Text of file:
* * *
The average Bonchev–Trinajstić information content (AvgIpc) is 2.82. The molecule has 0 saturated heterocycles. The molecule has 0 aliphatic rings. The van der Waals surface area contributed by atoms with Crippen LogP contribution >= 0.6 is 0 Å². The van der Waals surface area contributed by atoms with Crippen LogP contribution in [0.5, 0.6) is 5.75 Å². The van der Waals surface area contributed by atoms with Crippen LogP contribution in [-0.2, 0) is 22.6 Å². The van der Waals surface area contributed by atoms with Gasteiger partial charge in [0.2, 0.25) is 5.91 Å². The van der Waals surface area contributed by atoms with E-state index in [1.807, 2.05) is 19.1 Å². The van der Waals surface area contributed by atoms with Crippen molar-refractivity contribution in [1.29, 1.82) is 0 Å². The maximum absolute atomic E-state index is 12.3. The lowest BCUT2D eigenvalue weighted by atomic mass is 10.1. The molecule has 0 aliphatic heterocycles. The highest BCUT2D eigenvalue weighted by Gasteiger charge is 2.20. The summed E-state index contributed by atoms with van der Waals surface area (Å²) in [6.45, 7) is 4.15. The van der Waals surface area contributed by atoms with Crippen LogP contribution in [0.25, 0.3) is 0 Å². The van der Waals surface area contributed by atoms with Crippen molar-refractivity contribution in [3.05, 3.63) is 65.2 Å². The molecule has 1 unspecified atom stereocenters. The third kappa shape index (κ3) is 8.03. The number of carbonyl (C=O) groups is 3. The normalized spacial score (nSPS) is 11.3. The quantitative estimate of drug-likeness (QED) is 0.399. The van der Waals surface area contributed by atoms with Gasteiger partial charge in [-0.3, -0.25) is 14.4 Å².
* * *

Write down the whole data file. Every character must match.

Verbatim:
The average Bonchev–Trinajstić information content (AvgIpc) is 2.82. The molecule has 0 saturated heterocycles. The molecule has 0 aliphatic rings. The van der Waals surface area contributed by atoms with Crippen LogP contribution >= 0.6 is 0 Å². The van der Waals surface area contributed by atoms with Crippen LogP contribution in [0.5, 0.6) is 5.75 Å². The van der Waals surface area contributed by atoms with Crippen LogP contribution in [-0.2, 0) is 22.6 Å². The van der Waals surface area contributed by atoms with Gasteiger partial charge in [0.2, 0.25) is 5.91 Å². The van der Waals surface area contributed by atoms with E-state index in [1.807, 2.05) is 19.1 Å². The van der Waals surface area contributed by atoms with Crippen molar-refractivity contribution in [1.29, 1.82) is 0 Å². The maximum absolute atomic E-state index is 12.3. The lowest BCUT2D eigenvalue weighted by atomic mass is 10.1. The molecule has 0 aliphatic heterocycles. The highest BCUT2D eigenvalue weighted by Gasteiger charge is 2.20. The summed E-state index contributed by atoms with van der Waals surface area (Å²) in [6.45, 7) is 4.15. The van der Waals surface area contributed by atoms with Crippen LogP contribution in [0.25, 0.3) is 0 Å². The van der Waals surface area contributed by atoms with Crippen molar-refractivity contribution in [3.05, 3.63) is 65.2 Å². The molecule has 1 unspecified atom stereocenters. The third kappa shape index (κ3) is 8.03. The number of carbonyl (C=O) groups is 3. The normalized spacial score (nSPS) is 11.3. The quantitative estimate of drug-likeness (QED) is 0.399. The van der Waals surface area contributed by atoms with Gasteiger partial charge in [-0.3, -0.25) is 14.4 Å².